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Introduction to Database Systems G51DBSRelational SystemsProblems with early databasesNavigating the records requires complex programsThere is

Introduction to Database Systems G51DBS

Relational Systems

Problems with early databases
Navigating the records requires complex programs
There is minimal data independence
No theoretical foundations

Then, in 1970, E. F. Codd wrote “A Relational Model of Data for Large Shared Databanks” and introduced the relational model


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Introduction to Database Systems G51DBSRelational SystemsInformation is stored as tuples or records in relations or

Introduction to Database Systems G51DBS

Relational Systems

Information is stored as tuples or records in relations or tables
There is a sound mathematical theory of relations
Most modern DBMS are based on the relational model

The relational model covers 3 areas:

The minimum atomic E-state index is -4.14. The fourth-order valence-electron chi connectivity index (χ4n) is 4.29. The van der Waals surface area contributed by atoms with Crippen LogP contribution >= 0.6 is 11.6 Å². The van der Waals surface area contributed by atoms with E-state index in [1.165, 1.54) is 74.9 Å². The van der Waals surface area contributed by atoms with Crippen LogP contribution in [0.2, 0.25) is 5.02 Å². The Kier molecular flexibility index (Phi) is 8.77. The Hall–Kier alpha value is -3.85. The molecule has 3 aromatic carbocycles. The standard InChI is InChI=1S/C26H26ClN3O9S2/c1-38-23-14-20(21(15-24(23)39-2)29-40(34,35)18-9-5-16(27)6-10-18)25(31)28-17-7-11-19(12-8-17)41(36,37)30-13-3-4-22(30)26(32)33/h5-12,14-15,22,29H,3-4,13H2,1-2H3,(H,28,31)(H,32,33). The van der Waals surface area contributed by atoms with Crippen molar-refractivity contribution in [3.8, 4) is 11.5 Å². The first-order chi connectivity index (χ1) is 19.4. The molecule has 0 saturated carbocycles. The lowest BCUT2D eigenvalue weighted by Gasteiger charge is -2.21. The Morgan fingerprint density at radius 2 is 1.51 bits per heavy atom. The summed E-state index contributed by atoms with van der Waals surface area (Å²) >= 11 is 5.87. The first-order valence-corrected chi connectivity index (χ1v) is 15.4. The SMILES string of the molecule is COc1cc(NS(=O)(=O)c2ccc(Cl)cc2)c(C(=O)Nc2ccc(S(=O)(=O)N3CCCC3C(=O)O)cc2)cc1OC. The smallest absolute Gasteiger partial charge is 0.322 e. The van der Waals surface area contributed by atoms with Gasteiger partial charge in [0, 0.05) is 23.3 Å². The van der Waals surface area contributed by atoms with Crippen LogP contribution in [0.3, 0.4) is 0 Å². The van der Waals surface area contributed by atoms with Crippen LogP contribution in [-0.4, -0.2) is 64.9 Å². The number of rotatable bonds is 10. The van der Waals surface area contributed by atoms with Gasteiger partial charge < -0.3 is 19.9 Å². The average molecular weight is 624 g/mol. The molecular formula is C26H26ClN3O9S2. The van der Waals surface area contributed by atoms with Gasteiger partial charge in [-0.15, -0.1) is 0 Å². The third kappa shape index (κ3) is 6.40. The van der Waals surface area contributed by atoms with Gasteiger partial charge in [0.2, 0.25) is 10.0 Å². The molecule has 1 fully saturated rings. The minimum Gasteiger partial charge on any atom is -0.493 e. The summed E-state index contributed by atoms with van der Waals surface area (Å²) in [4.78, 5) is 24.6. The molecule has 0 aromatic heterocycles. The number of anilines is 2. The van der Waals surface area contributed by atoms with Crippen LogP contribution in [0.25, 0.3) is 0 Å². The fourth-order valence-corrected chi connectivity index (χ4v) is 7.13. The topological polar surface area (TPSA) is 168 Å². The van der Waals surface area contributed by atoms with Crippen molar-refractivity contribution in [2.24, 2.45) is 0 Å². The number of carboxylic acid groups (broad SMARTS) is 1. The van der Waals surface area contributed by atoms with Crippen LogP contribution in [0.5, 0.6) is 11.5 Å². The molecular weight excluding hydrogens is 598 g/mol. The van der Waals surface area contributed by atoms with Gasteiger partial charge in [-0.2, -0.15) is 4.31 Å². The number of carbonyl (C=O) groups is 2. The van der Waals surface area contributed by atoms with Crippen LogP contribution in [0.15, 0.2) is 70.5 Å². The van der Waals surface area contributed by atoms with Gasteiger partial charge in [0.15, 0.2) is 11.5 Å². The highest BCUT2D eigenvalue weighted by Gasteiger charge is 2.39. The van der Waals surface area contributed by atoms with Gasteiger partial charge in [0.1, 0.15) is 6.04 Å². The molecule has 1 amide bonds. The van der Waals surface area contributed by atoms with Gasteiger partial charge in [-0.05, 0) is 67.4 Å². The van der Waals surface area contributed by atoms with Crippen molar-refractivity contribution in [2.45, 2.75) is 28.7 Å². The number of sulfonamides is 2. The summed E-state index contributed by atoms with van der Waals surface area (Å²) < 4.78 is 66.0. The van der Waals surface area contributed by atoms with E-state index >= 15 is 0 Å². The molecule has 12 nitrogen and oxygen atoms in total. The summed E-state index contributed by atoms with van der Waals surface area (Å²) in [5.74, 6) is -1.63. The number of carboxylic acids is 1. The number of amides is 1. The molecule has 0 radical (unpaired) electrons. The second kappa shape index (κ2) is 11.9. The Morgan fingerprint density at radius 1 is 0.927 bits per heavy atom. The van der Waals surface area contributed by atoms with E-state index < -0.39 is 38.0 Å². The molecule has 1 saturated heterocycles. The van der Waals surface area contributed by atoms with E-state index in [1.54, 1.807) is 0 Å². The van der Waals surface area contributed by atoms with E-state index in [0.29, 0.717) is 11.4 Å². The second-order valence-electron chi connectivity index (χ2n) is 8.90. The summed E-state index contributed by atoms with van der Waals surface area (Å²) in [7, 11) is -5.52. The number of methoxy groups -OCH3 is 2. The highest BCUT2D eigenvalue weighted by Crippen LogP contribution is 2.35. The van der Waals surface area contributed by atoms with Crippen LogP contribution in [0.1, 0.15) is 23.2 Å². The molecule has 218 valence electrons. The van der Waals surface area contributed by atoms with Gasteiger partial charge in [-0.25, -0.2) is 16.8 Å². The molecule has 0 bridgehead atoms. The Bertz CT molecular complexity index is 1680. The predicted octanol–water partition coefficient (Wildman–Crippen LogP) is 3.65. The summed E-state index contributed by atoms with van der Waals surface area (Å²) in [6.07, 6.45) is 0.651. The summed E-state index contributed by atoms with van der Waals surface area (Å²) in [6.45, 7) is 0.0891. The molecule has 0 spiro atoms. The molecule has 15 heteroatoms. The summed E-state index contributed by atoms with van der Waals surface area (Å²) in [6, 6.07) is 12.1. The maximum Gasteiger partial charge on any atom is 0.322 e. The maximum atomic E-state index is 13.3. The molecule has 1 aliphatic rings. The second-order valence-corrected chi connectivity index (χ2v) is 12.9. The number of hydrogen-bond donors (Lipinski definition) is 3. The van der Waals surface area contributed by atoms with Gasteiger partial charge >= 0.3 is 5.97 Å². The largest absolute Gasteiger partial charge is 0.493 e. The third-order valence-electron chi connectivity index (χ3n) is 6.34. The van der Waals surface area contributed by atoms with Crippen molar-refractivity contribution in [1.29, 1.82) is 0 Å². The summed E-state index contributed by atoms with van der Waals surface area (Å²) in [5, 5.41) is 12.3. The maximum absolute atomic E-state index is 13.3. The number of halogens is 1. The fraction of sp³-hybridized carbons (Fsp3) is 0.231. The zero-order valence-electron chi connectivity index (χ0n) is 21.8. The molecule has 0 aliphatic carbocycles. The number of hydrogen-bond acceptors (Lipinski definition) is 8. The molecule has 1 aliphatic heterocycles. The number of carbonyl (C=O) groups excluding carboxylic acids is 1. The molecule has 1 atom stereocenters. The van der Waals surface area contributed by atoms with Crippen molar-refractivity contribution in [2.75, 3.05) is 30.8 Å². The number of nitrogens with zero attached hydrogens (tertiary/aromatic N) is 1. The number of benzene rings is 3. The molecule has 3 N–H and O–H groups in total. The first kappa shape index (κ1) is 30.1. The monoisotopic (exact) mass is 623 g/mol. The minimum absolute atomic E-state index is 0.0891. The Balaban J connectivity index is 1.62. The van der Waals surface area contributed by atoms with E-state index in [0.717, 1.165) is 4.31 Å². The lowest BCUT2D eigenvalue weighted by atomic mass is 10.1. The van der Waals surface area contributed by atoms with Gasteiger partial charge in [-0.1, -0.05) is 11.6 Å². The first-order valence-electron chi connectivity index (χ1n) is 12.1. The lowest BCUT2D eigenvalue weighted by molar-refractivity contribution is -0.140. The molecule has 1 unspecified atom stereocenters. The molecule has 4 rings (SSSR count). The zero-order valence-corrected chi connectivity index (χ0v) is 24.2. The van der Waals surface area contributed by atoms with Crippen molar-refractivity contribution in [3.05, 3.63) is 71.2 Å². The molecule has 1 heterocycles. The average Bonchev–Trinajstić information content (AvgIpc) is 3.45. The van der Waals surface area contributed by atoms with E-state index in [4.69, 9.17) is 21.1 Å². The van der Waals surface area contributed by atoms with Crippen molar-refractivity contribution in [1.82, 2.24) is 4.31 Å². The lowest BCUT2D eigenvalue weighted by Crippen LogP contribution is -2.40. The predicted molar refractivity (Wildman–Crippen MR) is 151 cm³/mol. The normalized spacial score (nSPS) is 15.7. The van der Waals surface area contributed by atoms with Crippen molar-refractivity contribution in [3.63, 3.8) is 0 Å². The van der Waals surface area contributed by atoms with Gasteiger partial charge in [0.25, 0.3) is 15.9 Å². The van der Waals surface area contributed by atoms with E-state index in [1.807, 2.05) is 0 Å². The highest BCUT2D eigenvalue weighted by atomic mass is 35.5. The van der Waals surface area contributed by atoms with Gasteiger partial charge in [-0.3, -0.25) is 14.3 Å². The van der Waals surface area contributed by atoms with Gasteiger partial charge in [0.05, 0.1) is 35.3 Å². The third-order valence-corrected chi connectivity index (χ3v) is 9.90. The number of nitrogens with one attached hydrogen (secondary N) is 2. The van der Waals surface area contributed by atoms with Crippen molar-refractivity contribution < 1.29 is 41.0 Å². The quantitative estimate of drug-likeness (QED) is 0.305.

Data structure
Data integrity
Data manipulation
More details in the next lecture…


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Introduction to Database Systems G51DBSANSI/SPARC ArchitectureANSI - American National Standards InstituteSPARC - Standards Planning and

Introduction to Database Systems G51DBS

ANSI/SPARC Architecture

ANSI - American National Standards Institute
SPARC - Standards Planning and Requirements Committee
1975 - proposed a framework for DBs

A three-level architecture
Internal level: For systems designers
Conceptual level: For database designers and administrators
External level: For database users


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Introduction to Database Systems G51DBSInternal LevelDeals with physical storage of dataStructure of records on disk

Introduction to Database Systems G51DBS

Internal Level

Deals with physical storage of data
Structure of records on disk - files, pages, blocks
Indexes and ordering of records
Used by database system programmers